Most Asian stock markets turned higher Friday as investors brushed off initial worries about the Trump administration's latest threats of yet more tariffs on Chinese imports, indicating concerns were easing about a brewing trade battle between the world's two biggest economies.
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KEEPING SCORE: Japan's benchmark Nikkei 225 index edged 0.1 percent higher to 21,672.94 while South Korea's Kospi slipped 0.4 percent to 2,427.21. Australia's S&P/ASX 200 crept 0.1 percent higher to 5,783.40 and Hong Kong's Hang Seng jumped 1.1 percent to 29,852.93 after trading resumed following a holiday as investors caught up with the previous day's global gains. Singapore's share index rose while Indonesia's fell. Mainland Chinese markets remained closed for a holiday.
TRADE TIFF: In an announcement that came after U.S. stock trading closed Thursday, President Donald Trump instructed the U.S. trade representative to consider slapping an extra $100 billion in tariffs on Chinese goods. The surprise move was a further escalation of the deepening trade dispute between the world's two biggest economies, which just days earlier announced plans for $50 billion in import duties on each other's goods. The tariff threats had roiled financial markets but they had rebounded by Thursday on investor hopes the U.S. and China indicated would find a diplomatic solution.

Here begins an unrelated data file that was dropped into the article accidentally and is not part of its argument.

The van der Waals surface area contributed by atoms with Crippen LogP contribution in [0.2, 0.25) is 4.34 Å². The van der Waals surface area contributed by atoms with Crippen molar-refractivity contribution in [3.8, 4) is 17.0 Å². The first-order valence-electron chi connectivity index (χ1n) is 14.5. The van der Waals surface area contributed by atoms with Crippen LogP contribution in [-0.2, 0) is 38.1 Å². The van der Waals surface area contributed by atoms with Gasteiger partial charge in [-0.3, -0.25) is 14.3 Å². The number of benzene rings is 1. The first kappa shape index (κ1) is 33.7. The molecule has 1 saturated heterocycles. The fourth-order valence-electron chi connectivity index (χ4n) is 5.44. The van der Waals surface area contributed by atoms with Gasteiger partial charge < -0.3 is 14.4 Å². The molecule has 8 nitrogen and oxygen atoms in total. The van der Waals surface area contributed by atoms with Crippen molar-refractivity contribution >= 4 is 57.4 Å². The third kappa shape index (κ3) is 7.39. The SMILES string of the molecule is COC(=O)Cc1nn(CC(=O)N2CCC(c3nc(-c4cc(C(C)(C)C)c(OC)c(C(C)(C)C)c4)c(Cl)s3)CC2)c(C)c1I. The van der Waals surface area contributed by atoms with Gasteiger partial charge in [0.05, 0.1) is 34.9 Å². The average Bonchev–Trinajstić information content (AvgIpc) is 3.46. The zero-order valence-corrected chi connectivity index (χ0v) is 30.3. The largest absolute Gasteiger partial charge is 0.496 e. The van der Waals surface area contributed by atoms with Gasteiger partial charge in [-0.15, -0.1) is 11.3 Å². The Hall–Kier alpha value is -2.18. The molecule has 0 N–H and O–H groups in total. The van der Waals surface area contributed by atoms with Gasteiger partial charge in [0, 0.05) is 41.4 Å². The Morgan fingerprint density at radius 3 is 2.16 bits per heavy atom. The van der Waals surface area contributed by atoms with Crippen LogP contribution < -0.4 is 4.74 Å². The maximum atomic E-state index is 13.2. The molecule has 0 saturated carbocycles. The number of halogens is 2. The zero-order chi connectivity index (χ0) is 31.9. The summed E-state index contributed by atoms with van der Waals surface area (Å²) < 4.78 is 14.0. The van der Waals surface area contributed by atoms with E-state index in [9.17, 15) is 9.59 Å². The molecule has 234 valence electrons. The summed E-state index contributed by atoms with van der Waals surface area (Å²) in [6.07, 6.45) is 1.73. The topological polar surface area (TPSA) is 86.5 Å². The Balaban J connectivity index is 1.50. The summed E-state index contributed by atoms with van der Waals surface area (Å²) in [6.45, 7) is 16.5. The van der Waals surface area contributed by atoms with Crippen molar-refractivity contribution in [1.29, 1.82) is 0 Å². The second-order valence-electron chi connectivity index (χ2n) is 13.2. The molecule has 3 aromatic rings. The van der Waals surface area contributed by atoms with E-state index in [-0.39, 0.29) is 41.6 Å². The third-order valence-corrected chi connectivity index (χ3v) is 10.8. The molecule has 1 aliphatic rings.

MARKET INSIGHT: The latest Trump tariff announcement means the "trade war rhetoric is unlikely to leave the picture anytime soon," said Stephen Innes, head of Asian trading at OANDA. "With the seismic shifts in sentiment this week the last thing this market needs is more confusion."
WALL STREET: Major U.S. benchmarks ended higher. The S&P 500 index climbed 0.7 percent to 2,662.84. The Dow Jones industrial average rose 1 percent to 24,505.22. The Nasdaq composite added 0.5 percent to 7,076.55.
ENERGY: Benchmark U.S. crude fell 34 cents to $63.20 a barrel in electronic trading on the New York Mercantile Exchange. The contract rose 17 cents to settle at $63.54 a barrel on Thursday. Brent crude, used to price international oils, lost 31 cents to $68.02 per barrel in London.
CURRENCIES: The dollar slipped to 107.25 yen from 107.40 yen The euro rose to $1.2245 from $1.2241.